The Alliance Awards Basic Science, Translational, and Innovation Prizes in 2018

NIH Oxford-Cambridge Scholars and alumni have been named winners of some of the most prestigious prizes in 2018. Among these awards are several that recognize current scholars for their work in three categories; Basic Science, Translational, and Innovation.

Since 2013, the Board of Directors of the International Biomedical Research Alliance have distinguished scholars in the program with scientific awards that recognize their dedication, hard work, and merit.  Traditionally, these awards have been given at the NIH Global Doctoral Partnerships Annual Scientific Research Workshop, which rotates between the NIH, Cambridge, and Oxford. Since the 2018 Workshop was held at Homerton College, at the University of Cambridge in the UK from July 16-19, 2018, the awards were presented at the formal dinner there. 

The NIH Oxford-Cambridge Scholars Program conducts an in-depth yearly review of the progress of all scholars in the program. During the review, the NIH Scientific Directors, led by Academic Dean Dr. Jim Sellers, assess the progress and scientific accomplishments of the scholars from each class year. Scholars in their third and fourth years in the program with significant research accomplishments were selected for award consideration. The chosen scholars’ accomplishments included the publication of first-author papers with significant findings and presentations made at conferences. Prizes are awarded in three categories: Basic Science, Translational, and Innovation and consist of an engraved statuette and a modest monetary prize.

The Gregory Paul Lenardo Basic Science Award, was graciously endowed by NIH OxCam Co-Founder Dr. Michael Lenardo in loving memory of his brother. It recognizes discoveries of fundamental cellular, molecular, or genetic processes using model systems that advance scientific understanding of biological processes in higher organisms and was presented to NIH-Oxford Scholar Reid Alderson. Reid recently graduated and is moving to Canada to pursue a post doc with Lewis Kay. His research focused on two fundamental aspects in biochemistry: understanding the molecular mechanisms of protein folding and the function and dysfunction of molecular chaperones, a class of proteins that help other proteins fold into their specific three-dimensional structures. These studies have been featured in journals such as Nature, Proceedings of the National Academy of Sciences, Journal of the American Chemical Society, and Nature Communications, among others, and highlighted in the magazine Chemical & Engineering News and endorsed by the website F1000 Prime.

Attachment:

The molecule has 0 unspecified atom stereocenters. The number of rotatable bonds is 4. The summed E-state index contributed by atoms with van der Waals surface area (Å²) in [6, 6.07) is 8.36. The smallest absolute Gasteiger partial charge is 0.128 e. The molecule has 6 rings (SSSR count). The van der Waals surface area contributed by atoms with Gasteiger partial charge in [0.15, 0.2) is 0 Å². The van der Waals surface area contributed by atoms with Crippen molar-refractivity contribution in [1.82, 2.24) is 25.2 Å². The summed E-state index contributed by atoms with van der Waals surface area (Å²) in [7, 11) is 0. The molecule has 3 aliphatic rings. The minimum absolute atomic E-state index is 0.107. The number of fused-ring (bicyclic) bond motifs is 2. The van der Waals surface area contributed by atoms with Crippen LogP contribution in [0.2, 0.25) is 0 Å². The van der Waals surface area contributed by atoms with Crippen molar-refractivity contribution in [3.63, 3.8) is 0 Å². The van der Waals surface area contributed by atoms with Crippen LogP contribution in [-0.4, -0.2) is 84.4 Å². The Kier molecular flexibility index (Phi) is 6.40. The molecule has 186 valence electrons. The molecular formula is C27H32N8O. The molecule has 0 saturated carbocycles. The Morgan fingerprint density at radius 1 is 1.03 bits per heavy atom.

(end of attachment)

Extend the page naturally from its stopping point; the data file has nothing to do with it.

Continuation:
The Translational Award for advances in the field of medical science that move fundamental discoveries from the bench to the bedside have been awarded to NIH-Cambridge Scholar Craig Pearson. This year marks the beginning of this award being endowed by Dr. Richard and Vera Siegel. Dr. Siegel founded the MD/PhD Partnership Training Program and he has served as a mentor and senior advisor to the program for many years. Craig’s research focused on the influence of extracellular matrix proteins on regeneration of retinal ganglion cell axons in the optic nerve. Craig co-founded the Peter Watson International Scholarship with a Cambridge colleague to support young scientists and awarded two winners a week-long trip to the NIH, where they visited laboratories, toured Capitol Hill, and presented their work. He has recently and successfully defended his thesis and is pursuing a medical degree at Washington University in St. Louis. 

The Innovation Award For Novel Solutions in Biology or Medicine for discoveries of unusual importance, application, or magnitude that make use of new or unusual methods, paradigms or approaches to solve important problems in biology or medicine was presented to NIH-Oxford Scholar Jacob Seidlitz. Jacob’s work focuses on adolescence — a time of major physical, chemical, and biological changes, as well as a common period of onset for various brain-related disorders. It is crucial to develop methods that help achieve a full understanding of normative neurodevelopment, allowing better characterization of aberrant neurodevelopment. His work is focused on providing such an understanding through the use of brain networks generated from multimodal neuroimaging. He is looking at new ways to integrate multiple MRI contrasts in order to create a brain network “fingerprint” for an individual. In theory, these methods will be more robust to capturing an individual’s neurobiological profile, and thus more sensitive to inter-individual differences in behavior, cognition, and psychopathology.

We wish The International Biomedical Research Alliance 2018 Scientific Research Awards winners, and all of our scholars and alumni best wishes for continued success in the new year!